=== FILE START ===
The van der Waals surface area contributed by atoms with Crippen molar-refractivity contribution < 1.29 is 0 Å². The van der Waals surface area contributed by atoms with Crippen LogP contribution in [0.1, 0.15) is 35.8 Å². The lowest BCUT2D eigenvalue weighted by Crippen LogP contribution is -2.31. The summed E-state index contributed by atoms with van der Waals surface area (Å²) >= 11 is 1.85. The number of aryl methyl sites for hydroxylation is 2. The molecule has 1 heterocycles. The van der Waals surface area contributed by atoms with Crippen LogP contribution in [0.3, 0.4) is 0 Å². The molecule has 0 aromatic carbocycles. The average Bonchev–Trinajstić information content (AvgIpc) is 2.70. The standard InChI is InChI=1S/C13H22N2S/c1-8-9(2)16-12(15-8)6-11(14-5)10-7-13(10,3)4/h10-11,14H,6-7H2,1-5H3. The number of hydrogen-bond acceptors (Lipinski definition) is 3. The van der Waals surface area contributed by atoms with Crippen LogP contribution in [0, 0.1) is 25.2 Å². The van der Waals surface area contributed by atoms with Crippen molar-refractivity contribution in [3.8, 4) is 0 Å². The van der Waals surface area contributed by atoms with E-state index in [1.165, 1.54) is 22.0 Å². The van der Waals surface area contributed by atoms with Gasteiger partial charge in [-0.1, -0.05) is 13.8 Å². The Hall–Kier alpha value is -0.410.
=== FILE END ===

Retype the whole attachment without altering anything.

The van der Waals surface area contributed by atoms with Crippen molar-refractivity contribution < 1.29 is 0 Å². The van der Waals surface area contributed by atoms with Crippen LogP contribution in [0.1, 0.15) is 35.8 Å². The lowest BCUT2D eigenvalue weighted by Crippen LogP contribution is -2.31. The summed E-state index contributed by atoms with van der Waals surface area (Å²) >= 11 is 1.85. The number of aryl methyl sites for hydroxylation is 2. The molecule has 1 heterocycles. The van der Waals surface area contributed by atoms with Crippen LogP contribution in [0.3, 0.4) is 0 Å². The molecule has 0 aromatic carbocycles. The average Bonchev–Trinajstić information content (AvgIpc) is 2.70. The standard InChI is InChI=1S/C13H22N2S/c1-8-9(2)16-12(15-8)6-11(14-5)10-7-13(10,3)4/h10-11,14H,6-7H2,1-5H3. The number of hydrogen-bond acceptors (Lipinski definition) is 3. The van der Waals surface area contributed by atoms with Crippen LogP contribution in [0, 0.1) is 25.2 Å². The van der Waals surface area contributed by atoms with Crippen molar-refractivity contribution in [3.8, 4) is 0 Å². The van der Waals surface area contributed by atoms with E-state index in [1.165, 1.54) is 22.0 Å². The van der Waals surface area contributed by atoms with Gasteiger partial charge in [-0.1, -0.05) is 13.8 Å². The Hall–Kier alpha value is -0.410.